New York Hospitals May Soon Guarantee Plant-Based Meals

Vegan food is just what the doctor ordered.
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New York Hospitals May Soon Guarantee Plant-Based Meals

The New York State Assembly has passed a bill that would guarantee plant-based meal options in all public hospitals in the state. The bill will now move to the New York State Senate.

The bill was introduced by Assembly Member Richard N. Gottfried and was applauded by The Physicians Committee, a nonprofit with 12,000 doctor members.

“Thanks to New York State Assembly Member Richard N. Gottfried for bringing New York a step closer to ensuring that hospital patients have access to healthy, plant-based meals that will help them fight heart disease, diabetes, and obesity,” says Susan Levin, M.S., R.D., director of nutrition education for the Physicians Committee for Responsible Medicine.

A similar bill passed in Sonoma County, California last year.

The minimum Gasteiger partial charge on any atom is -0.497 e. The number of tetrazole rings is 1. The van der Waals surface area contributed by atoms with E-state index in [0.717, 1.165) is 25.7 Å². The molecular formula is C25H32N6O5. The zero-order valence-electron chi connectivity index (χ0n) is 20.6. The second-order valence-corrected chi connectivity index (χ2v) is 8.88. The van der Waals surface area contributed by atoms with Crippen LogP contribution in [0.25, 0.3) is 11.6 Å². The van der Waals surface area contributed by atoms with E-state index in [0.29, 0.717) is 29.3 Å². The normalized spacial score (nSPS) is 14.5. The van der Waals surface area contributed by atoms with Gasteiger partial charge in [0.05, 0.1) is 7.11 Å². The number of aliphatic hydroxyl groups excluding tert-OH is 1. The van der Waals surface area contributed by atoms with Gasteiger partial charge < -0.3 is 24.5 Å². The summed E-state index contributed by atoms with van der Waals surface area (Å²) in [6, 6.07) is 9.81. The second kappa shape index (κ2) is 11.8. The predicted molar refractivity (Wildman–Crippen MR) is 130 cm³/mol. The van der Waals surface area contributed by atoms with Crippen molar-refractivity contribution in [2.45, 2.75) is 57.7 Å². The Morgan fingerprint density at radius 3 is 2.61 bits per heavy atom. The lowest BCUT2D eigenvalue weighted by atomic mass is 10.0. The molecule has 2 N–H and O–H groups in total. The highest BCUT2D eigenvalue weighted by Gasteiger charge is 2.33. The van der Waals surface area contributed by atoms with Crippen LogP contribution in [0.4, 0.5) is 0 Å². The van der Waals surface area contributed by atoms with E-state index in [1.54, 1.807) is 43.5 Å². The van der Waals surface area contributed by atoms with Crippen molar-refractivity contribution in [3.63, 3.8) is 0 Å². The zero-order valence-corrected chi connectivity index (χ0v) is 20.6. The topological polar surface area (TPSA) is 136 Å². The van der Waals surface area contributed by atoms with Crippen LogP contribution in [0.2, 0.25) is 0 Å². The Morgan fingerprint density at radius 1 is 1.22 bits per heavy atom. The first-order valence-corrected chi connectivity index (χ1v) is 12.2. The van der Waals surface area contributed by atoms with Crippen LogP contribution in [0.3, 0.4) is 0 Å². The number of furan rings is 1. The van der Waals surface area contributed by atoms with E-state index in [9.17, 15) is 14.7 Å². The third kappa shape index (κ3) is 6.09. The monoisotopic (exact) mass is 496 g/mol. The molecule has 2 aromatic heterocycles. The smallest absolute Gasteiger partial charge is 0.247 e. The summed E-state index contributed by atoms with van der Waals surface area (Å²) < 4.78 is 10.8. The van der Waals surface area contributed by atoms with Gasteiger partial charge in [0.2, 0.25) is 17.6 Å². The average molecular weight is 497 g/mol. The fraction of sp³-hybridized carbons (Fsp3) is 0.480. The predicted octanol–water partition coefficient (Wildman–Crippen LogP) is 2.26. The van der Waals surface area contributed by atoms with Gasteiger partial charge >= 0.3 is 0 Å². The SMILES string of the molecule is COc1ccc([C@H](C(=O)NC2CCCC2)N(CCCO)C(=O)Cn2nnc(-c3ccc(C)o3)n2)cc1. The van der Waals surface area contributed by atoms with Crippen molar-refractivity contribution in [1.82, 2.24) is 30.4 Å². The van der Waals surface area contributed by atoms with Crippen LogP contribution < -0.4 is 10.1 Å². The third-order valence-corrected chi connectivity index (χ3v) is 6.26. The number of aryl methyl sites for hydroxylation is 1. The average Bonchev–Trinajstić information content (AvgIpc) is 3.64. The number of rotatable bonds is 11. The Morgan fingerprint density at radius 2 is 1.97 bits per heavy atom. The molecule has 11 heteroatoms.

New York hospitals have been experimenting with introducing more plant-based diets for several months. Bellevue, the nation's oldest hospital, spearheaded late last year the Plant-Based Lifestyle Medicine Program to help people living with chronic health problems including pre-diabetes, type 2 diabetes, hypertension, or weight problems.

The program was championed by Brooklyn Borough President Eric Adams, who transitioned to a vegan diet in 2016 to stave off his diabetes. Adams helped the city put $400,000 towards this pilot program via city initiative NYC Health.

“This clinic will champion a new paradigm for health care in New York and beyond, one in which patients gain freedom not only from debilitating, life-threatening chronic diseases but also from the harsh side effects and reduced quality of life associated with traditional, less effective treatments,” Adams said at the time.

Earlier this year, New York City’s eleven public hospitals committed to observing Meatless Monday, offering plant-based meal options to all patients.

Evidence in favor of the health benefits of a plant-based diet continues to grow, with one November report linking "vegetarian-type" diets to lowered risk of coronary heart disease, fewer risk factors for diabetes, and a lowered chance of weight gain. Studies in Nutrients and the Journal of the American Heart Association showed that a plant-based diet could help prevent diabetes and cardiovascular disease.

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